Journal of Veterinary Emergency and Critical Care – Most Recent



To describe the clinical features, outcome, and utility of illness severity scoring in dogs diagnosed with urosepsis.


Retrospective study (2017–2018).


University teaching hospital.


Thirty-two dogs diagnosed with urosepsis secondary to pyometra, prostatitis, or pyelonephritis.



Measurements and Main Results

Urosepsis was identified in 32 dogs, consisting of 9 of 32 (28.1%) with pyometra, 7 of 32 (21.8%) with prostatitis, and 16 of 32 (50%) with pyelonephritis. In total, 28 (87.5%) dogs survived to discharge, with the following group-specific survival rates: pyometra, 9 of 9 (100%); prostatitis, 5 of 7 (71.4%); and pyelonephritis, 14 of 16 (87.5%). Positive bacterial cultures were obtained in 27 of 32 (84.1%) dogs. The most commonly implicated pathogens were Escherichia coli (14/37 [37.8%]), Klebsiella pneumoniae (8/37 [21.6%]), and Staphylococcus pseudintermedius (6/37 [16.2%]). Multiple organ dysfunction syndrome (MODS) was identified in 21 of 32 dogs (65.6%). Although the presence of MODS was not different between survivors and nonsurvivors (P = 0.6), nonsurvivors had more dysfunctional organs (P = 0.04). Nonsurvivors also had higher Acute Patient Physiology and Laboratory Evaluation (APPLEFAST) scores compared to survivors (P = 0.01).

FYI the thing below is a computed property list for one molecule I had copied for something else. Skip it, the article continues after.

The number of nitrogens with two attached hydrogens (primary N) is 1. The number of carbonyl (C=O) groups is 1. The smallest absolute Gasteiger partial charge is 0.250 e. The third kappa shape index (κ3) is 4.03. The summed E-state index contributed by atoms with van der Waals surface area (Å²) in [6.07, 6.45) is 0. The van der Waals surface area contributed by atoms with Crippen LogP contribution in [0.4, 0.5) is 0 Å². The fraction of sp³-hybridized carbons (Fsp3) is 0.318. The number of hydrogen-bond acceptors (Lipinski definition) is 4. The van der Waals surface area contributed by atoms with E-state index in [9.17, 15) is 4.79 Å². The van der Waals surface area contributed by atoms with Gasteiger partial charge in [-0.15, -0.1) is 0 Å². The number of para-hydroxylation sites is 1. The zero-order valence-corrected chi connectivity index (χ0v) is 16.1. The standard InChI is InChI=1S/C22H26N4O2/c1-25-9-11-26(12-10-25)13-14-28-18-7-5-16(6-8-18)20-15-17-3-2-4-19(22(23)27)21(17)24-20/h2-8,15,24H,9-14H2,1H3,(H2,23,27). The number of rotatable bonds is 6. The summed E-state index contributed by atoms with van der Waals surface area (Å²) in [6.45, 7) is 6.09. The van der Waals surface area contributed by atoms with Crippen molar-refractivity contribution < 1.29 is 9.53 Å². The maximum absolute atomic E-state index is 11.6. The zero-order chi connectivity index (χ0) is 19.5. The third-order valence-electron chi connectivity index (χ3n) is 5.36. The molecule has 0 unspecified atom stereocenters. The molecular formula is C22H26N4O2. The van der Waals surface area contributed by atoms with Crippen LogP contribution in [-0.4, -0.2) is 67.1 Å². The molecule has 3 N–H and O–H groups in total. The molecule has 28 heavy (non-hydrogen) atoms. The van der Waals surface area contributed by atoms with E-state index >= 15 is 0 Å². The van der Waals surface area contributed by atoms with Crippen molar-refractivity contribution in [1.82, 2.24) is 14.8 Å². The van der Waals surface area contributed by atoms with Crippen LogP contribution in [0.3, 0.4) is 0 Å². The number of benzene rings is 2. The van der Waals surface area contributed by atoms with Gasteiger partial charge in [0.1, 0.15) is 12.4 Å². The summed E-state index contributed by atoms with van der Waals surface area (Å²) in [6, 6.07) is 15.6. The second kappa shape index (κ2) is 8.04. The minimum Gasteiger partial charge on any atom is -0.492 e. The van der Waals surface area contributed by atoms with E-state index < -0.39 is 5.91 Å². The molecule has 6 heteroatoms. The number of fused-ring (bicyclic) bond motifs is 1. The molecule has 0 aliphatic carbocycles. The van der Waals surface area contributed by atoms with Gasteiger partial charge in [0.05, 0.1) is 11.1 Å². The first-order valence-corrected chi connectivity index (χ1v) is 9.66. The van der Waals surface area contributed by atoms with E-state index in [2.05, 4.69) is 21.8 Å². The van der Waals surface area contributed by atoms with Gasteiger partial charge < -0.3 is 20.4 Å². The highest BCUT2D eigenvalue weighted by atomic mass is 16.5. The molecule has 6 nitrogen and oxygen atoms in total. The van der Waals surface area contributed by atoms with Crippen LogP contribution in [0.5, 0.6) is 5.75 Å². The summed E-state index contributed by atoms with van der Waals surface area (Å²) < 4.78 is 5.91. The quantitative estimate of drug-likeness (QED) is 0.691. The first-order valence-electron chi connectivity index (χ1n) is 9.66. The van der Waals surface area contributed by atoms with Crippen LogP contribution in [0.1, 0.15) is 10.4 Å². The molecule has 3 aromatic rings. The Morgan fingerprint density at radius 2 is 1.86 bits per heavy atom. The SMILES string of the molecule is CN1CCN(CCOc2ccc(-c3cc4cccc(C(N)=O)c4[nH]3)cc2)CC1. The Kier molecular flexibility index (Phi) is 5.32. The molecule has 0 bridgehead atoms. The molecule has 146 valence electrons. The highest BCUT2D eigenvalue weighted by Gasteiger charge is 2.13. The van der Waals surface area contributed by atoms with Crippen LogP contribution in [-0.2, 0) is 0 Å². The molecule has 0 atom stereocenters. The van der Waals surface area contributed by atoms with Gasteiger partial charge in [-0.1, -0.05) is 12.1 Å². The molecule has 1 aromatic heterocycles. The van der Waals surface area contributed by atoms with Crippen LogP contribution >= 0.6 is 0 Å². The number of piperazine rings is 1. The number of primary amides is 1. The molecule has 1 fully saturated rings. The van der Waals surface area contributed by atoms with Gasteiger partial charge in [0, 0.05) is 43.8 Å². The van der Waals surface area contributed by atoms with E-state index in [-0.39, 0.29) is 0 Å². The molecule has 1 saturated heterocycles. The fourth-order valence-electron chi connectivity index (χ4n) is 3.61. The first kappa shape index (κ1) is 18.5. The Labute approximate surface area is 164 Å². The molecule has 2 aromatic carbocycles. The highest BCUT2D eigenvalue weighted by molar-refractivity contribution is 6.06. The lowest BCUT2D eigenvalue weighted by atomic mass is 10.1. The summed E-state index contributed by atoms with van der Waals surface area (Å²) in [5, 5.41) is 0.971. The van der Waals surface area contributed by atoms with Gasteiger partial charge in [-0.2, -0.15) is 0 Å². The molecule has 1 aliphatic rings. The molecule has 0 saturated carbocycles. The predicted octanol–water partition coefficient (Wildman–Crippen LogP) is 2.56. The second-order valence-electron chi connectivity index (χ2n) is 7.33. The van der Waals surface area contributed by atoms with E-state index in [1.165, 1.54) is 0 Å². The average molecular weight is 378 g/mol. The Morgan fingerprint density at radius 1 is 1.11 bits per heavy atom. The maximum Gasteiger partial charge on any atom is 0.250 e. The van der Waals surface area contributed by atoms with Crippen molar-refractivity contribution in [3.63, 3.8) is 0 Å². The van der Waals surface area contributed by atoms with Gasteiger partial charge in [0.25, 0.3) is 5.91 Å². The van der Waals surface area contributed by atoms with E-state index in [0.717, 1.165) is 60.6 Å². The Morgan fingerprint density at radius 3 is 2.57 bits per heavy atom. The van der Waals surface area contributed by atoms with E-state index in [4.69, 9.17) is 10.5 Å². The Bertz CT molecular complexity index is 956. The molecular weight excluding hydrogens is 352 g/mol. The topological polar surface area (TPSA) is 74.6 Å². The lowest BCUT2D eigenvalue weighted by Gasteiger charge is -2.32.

Survival of dogs with urosepsis was good and may be higher than for other sources of sepsis. Compared to survivors, nonsurvivors had more dysfunctional organs and higher illness severity scores, which may be helpful in the assessment and management of dogs with urosepsis.

Journal of Veterinary Emergency and Critical Care, EarlyView.Wiley: Journal of Veterinary Emergency and Critical Care: Table of Contents

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